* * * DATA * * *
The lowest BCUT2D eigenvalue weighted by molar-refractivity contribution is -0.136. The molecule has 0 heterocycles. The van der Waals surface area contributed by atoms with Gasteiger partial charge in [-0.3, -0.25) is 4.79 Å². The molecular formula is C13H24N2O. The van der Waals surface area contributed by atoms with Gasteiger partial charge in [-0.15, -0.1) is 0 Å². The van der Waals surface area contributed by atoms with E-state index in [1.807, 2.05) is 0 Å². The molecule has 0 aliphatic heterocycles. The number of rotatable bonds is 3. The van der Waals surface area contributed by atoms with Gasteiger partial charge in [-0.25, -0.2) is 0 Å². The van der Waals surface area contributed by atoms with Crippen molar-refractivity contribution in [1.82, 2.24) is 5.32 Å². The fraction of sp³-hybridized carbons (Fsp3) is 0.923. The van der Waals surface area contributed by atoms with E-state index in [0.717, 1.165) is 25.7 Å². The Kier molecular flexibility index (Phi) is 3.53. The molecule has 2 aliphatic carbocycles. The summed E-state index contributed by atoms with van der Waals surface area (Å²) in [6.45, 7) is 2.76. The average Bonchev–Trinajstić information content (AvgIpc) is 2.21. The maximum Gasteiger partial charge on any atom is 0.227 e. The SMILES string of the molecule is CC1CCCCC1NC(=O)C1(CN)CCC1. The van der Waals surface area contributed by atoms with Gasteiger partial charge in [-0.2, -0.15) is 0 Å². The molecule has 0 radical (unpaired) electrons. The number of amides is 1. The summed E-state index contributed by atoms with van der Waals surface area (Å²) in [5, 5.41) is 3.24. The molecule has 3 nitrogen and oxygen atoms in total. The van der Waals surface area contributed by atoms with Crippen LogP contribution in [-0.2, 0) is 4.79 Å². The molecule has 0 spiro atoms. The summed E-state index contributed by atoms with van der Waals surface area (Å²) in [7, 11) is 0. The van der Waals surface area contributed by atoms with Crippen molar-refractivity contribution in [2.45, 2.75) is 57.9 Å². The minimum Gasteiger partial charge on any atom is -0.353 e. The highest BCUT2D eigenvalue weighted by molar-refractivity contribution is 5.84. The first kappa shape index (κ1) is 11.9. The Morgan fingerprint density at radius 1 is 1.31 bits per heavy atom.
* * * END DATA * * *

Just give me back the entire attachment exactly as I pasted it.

The lowest BCUT2D eigenvalue weighted by molar-refractivity contribution is -0.136. The molecule has 0 heterocycles. The van der Waals surface area contributed by atoms with Gasteiger partial charge in [-0.3, -0.25) is 4.79 Å². The molecular formula is C13H24N2O. The van der Waals surface area contributed by atoms with Gasteiger partial charge in [-0.15, -0.1) is 0 Å². The van der Waals surface area contributed by atoms with E-state index in [1.807, 2.05) is 0 Å². The molecule has 0 aliphatic heterocycles. The number of rotatable bonds is 3. The van der Waals surface area contributed by atoms with Gasteiger partial charge in [-0.25, -0.2) is 0 Å². The van der Waals surface area contributed by atoms with Crippen molar-refractivity contribution in [1.82, 2.24) is 5.32 Å². The fraction of sp³-hybridized carbons (Fsp3) is 0.923. The van der Waals surface area contributed by atoms with E-state index in [0.717, 1.165) is 25.7 Å². The Kier molecular flexibility index (Phi) is 3.53. The molecule has 2 aliphatic carbocycles. The summed E-state index contributed by atoms with van der Waals surface area (Å²) in [6.45, 7) is 2.76. The average Bonchev–Trinajstić information content (AvgIpc) is 2.21. The maximum Gasteiger partial charge on any atom is 0.227 e. The SMILES string of the molecule is CC1CCCCC1NC(=O)C1(CN)CCC1. The van der Waals surface area contributed by atoms with Gasteiger partial charge in [-0.2, -0.15) is 0 Å². The molecule has 0 radical (unpaired) electrons. The number of amides is 1. The summed E-state index contributed by atoms with van der Waals surface area (Å²) in [5, 5.41) is 3.24. The molecule has 3 nitrogen and oxygen atoms in total. The van der Waals surface area contributed by atoms with Crippen LogP contribution in [-0.2, 0) is 4.79 Å². The molecule has 0 spiro atoms. The summed E-state index contributed by atoms with van der Waals surface area (Å²) in [7, 11) is 0. The van der Waals surface area contributed by atoms with Crippen molar-refractivity contribution in [2.45, 2.75) is 57.9 Å². The minimum Gasteiger partial charge on any atom is -0.353 e. The highest BCUT2D eigenvalue weighted by molar-refractivity contribution is 5.84. The first kappa shape index (κ1) is 11.9. The Morgan fingerprint density at radius 1 is 1.31 bits per heavy atom.